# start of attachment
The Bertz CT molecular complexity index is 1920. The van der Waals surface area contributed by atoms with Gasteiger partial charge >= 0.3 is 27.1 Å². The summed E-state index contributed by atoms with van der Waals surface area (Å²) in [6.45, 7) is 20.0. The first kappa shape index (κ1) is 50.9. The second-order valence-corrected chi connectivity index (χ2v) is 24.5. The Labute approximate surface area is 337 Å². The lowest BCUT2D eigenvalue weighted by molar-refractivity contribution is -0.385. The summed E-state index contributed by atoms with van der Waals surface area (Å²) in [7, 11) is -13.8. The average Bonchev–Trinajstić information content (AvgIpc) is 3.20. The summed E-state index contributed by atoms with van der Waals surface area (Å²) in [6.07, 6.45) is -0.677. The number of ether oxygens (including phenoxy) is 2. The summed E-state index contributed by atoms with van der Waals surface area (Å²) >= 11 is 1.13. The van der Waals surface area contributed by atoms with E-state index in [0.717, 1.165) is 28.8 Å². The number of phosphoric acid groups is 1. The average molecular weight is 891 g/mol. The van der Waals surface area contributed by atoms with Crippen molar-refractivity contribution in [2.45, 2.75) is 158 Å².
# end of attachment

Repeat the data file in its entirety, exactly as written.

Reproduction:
The Bertz CT molecular complexity index is 1920. The van der Waals surface area contributed by atoms with Gasteiger partial charge >= 0.3 is 27.1 Å². The summed E-state index contributed by atoms with van der Waals surface area (Å²) in [6.45, 7) is 20.0. The first kappa shape index (κ1) is 50.9. The second-order valence-corrected chi connectivity index (χ2v) is 24.5. The Labute approximate surface area is 337 Å². The lowest BCUT2D eigenvalue weighted by molar-refractivity contribution is -0.385. The summed E-state index contributed by atoms with van der Waals surface area (Å²) in [7, 11) is -13.8. The average Bonchev–Trinajstić information content (AvgIpc) is 3.20. The summed E-state index contributed by atoms with van der Waals surface area (Å²) in [6.07, 6.45) is -0.677. The number of ether oxygens (including phenoxy) is 2. The summed E-state index contributed by atoms with van der Waals surface area (Å²) >= 11 is 1.13. The van der Waals surface area contributed by atoms with E-state index in [0.717, 1.165) is 28.8 Å². The number of phosphoric acid groups is 1. The average molecular weight is 891 g/mol. The van der Waals surface area contributed by atoms with Crippen molar-refractivity contribution in [2.45, 2.75) is 158 Å².